Another herb I have welcomed in the garden is thyme. I’ve got different varieties sprinkled about the place, with creeping varieties providing wonderful ground cover, as does the herb chamomile.


Another ground cover plant I have embraced after years of battling it in the flower bed is clover.  Clover is a cherished bee food. The white flower heads are a must for the honey bees, and purple clover growing under the current bushes, supporting the bumblebees. In the lawn, I let it run with clover and don’t mow when it flowers. Daisies sprinkle the lawn as well. Naturally, it’s untreated and wonky looking but I would rather my lawn support living things than become a sterile perfect wasteland.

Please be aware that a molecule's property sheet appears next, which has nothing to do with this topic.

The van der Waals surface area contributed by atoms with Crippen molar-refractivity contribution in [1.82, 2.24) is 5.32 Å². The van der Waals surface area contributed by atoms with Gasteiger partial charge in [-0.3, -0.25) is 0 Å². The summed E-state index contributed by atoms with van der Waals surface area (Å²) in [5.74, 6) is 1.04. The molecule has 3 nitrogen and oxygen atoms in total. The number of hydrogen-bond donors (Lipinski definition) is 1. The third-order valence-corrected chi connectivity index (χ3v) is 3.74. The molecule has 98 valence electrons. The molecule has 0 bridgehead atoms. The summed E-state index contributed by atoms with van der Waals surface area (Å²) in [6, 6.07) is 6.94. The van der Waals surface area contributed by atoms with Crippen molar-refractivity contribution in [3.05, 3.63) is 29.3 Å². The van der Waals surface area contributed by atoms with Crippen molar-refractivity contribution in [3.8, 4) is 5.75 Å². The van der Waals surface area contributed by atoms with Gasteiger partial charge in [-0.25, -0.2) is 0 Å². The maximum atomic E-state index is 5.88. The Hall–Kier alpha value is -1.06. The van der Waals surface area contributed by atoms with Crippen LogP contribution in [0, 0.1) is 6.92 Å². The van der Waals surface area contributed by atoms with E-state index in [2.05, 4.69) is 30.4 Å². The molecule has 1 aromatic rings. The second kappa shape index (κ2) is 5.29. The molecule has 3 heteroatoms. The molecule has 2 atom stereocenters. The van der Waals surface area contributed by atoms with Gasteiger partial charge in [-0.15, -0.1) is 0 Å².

I try and plant, where space will allow, in groups of three and five. On a given day, bees tend to harvest just one type of flower for the nectar or pollen it needs. By grouping my bee friendly plants together, I save my bees time and energy as they can return to the same spot to forage rather than having to search for a new location for the same plant.


Bees see blue well so I have created beds which are filled with blue-toned flowers around our beehive. Again, the herbs appear prominently along with plants like catnip and pennyroyal sitting alongside salvias, cornflowers and veronica (speedwell).  I’ve added the odd white lavender for contrast. Rosemary is a big favourite with the bees and is a good filler for the ultimate pollinator garden goal of having flowers for the bees all year round.